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Breaking Barriers: A First-Generation Haitian American's Guide to College


College student representing first-generation haitian american

My parents migrated from Haiti with the aspiration of providing their children with a better life in the United States. They arrived with nothing but hope. As a first-generation Haitian American and college student, I cannot pinpoint what exactly motivated me to pursue a college education. However, I was encouraged from a young age that obtaining a college degree was crucial for leading a better life. As I navigated through the college experience, I learned about funding options and support systems available to students. With that knowledge, I created a beginner's guide to college, explaining how to pay for college and who can help you throughout your college journey.


Early Awareness Programs


Early awareness is crucial before applying to college. College transition programs, often referred to as Bridge Programs, are designed to encourage students to think about college and offer support services for students in need before entering college. These programs vary by state, high school, and college. Starting as early as your junior year of high school, but no later than the summer before the start of the fall term, is highly recommended.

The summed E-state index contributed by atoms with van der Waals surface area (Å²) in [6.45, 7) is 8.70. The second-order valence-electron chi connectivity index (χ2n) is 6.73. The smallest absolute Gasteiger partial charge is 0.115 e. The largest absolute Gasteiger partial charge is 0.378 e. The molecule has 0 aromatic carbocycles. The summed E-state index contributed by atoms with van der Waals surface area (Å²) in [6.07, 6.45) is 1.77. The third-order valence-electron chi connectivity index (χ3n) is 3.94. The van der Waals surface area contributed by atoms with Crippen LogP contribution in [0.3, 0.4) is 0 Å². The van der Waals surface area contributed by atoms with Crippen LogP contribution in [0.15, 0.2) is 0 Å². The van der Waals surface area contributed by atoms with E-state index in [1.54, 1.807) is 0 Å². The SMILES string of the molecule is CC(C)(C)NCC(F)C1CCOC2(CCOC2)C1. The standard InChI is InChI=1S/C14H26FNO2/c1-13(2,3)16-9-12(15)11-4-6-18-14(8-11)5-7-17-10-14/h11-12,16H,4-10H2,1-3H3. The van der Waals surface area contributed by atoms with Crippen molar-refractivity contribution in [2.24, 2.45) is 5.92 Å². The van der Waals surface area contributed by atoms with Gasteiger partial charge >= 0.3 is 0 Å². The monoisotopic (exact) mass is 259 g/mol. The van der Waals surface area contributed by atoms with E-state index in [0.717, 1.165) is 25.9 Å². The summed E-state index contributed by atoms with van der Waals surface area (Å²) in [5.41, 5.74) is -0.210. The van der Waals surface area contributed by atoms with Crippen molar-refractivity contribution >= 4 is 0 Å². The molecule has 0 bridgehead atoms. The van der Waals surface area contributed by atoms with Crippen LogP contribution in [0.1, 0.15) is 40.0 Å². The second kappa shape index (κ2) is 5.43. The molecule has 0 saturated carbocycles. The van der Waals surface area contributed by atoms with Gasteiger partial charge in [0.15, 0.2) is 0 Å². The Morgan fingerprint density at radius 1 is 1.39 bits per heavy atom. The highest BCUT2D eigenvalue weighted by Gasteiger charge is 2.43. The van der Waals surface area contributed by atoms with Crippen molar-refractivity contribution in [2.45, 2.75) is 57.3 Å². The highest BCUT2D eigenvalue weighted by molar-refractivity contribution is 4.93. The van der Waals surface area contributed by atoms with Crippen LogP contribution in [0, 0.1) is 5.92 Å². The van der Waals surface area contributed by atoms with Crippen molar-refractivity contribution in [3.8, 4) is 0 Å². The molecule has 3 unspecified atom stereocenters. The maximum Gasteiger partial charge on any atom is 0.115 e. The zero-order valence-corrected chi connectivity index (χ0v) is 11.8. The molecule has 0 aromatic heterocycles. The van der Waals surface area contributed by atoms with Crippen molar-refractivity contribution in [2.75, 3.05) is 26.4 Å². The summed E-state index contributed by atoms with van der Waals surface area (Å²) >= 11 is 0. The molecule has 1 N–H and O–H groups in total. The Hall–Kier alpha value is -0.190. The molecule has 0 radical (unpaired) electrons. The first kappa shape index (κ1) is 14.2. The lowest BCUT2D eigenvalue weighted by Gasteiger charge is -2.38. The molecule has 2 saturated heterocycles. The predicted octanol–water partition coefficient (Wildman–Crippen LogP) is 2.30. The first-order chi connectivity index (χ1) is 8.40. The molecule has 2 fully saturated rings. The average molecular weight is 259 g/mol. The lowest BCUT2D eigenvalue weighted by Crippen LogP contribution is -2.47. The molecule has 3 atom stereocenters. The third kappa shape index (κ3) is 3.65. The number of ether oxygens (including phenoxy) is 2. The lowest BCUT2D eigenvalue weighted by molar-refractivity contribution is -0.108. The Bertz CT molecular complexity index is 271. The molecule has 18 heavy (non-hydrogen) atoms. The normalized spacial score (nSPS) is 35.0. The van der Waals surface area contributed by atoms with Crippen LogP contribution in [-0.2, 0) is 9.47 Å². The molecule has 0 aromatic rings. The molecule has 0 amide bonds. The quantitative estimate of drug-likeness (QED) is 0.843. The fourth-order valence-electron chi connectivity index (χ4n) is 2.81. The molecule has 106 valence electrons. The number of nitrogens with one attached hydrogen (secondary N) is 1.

Funding for College


Finding funding for college can be a daunting task, especially for first-generation students. My mother, for instance, did not have the knowledge to guide me through the process of affording college. However, scholarships and grants are need-based forms of funding for college students that can be academic-based, athletic-based, or merit-based. The federal government offers the largest source of gifted aid, usually in the form of a Pell Grant, known as the Free Application for Federal Student Aid (FAFSA). Applying to FAFSA is the first step in receiving the majority of the grant or scholarship opportunities that are federally funded and need-based. The application typically opens on October 1st, and the deadline is June 30th for the 2018-2019 academic year. It is recommended that you apply early to receive priority consideration. Colleges also offer grants and scholarships, which can be merit-based, need-based, or combined. Private organizations, such as companies, foundations, clubs, and community organizations, also offer grants or scholarships. Loans are another option, but it is recommended to exhaust federal loans before considering private loans.


Who Can Help?


Finding the right support system is critical when it comes to navigating the college experience. Adult advisors and peer mentors can offer valuable insight into the college application process, financial aid, and academic success. Adult advisors can be high school teachers, guidance counselors, professors, work supervisors, pastors, or university/college faculty members. Peer mentors are typically college students who have already achieved academic success in your major of study. They are equally important as adult advisors because they can provide practical advice and guidance, having recently gone through the college experience themselves.



College can be a challenge for first-generation students, but it also presents a plethora of opportunities and rewards. By utilizing the funding options and support systems available, you can successfully navigate through college and achieve academic success.

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